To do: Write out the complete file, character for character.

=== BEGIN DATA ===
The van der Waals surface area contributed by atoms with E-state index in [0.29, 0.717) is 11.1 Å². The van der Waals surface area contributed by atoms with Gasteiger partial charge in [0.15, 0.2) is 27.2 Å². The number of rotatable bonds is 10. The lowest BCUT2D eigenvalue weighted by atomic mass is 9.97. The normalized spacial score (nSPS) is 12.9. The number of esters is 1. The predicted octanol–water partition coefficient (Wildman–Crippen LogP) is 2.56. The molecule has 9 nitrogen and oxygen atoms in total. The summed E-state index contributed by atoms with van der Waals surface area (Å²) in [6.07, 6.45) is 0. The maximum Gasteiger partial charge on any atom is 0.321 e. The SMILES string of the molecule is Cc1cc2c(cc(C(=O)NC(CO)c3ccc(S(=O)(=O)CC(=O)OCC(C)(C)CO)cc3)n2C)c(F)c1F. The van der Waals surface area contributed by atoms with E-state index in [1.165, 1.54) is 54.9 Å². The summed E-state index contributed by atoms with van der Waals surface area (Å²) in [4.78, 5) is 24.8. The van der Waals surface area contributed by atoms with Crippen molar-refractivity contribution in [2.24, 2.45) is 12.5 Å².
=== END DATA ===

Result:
The van der Waals surface area contributed by atoms with E-state index in [0.29, 0.717) is 11.1 Å². The van der Waals surface area contributed by atoms with Gasteiger partial charge in [0.15, 0.2) is 27.2 Å². The number of rotatable bonds is 10. The lowest BCUT2D eigenvalue weighted by atomic mass is 9.97. The normalized spacial score (nSPS) is 12.9. The number of esters is 1. The predicted octanol–water partition coefficient (Wildman–Crippen LogP) is 2.56. The molecule has 9 nitrogen and oxygen atoms in total. The summed E-state index contributed by atoms with van der Waals surface area (Å²) in [6.07, 6.45) is 0. The maximum Gasteiger partial charge on any atom is 0.321 e. The SMILES string of the molecule is Cc1cc2c(cc(C(=O)NC(CO)c3ccc(S(=O)(=O)CC(=O)OCC(C)(C)CO)cc3)n2C)c(F)c1F. The van der Waals surface area contributed by atoms with E-state index in [1.165, 1.54) is 54.9 Å². The summed E-state index contributed by atoms with van der Waals surface area (Å²) in [4.78, 5) is 24.8. The van der Waals surface area contributed by atoms with Crippen molar-refractivity contribution in [2.24, 2.45) is 12.5 Å².